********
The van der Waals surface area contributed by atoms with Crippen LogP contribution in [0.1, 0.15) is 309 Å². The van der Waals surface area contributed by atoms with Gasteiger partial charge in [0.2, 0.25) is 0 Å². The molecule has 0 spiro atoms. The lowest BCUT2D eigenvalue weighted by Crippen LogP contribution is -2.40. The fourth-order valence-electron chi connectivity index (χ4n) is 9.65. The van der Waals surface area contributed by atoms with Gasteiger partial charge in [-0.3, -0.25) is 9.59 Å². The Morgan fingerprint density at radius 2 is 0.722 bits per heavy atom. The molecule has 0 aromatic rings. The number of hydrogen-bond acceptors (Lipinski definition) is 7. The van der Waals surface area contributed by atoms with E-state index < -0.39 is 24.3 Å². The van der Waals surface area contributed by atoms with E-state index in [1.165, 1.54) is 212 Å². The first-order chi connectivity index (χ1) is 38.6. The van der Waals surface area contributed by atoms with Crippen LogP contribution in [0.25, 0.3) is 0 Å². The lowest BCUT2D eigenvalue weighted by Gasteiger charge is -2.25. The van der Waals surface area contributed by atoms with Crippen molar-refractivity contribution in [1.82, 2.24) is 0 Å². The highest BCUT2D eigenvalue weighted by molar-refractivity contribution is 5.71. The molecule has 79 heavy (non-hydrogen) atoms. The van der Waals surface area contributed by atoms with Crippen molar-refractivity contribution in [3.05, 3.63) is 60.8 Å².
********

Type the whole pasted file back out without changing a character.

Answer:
The van der Waals surface area contributed by atoms with Crippen LogP contribution in [0.1, 0.15) is 309 Å². The van der Waals surface area contributed by atoms with Gasteiger partial charge in [0.2, 0.25) is 0 Å². The molecule has 0 spiro atoms. The lowest BCUT2D eigenvalue weighted by Crippen LogP contribution is -2.40. The fourth-order valence-electron chi connectivity index (χ4n) is 9.65. The van der Waals surface area contributed by atoms with Gasteiger partial charge in [-0.3, -0.25) is 9.59 Å². The Morgan fingerprint density at radius 2 is 0.722 bits per heavy atom. The molecule has 0 aromatic rings. The number of hydrogen-bond acceptors (Lipinski definition) is 7. The van der Waals surface area contributed by atoms with E-state index < -0.39 is 24.3 Å². The van der Waals surface area contributed by atoms with E-state index in [1.165, 1.54) is 212 Å². The first-order chi connectivity index (χ1) is 38.6. The van der Waals surface area contributed by atoms with Crippen LogP contribution in [0.25, 0.3) is 0 Å². The lowest BCUT2D eigenvalue weighted by Gasteiger charge is -2.25. The van der Waals surface area contributed by atoms with Crippen molar-refractivity contribution in [1.82, 2.24) is 0 Å². The highest BCUT2D eigenvalue weighted by molar-refractivity contribution is 5.71. The molecule has 79 heavy (non-hydrogen) atoms. The van der Waals surface area contributed by atoms with Crippen molar-refractivity contribution in [3.05, 3.63) is 60.8 Å².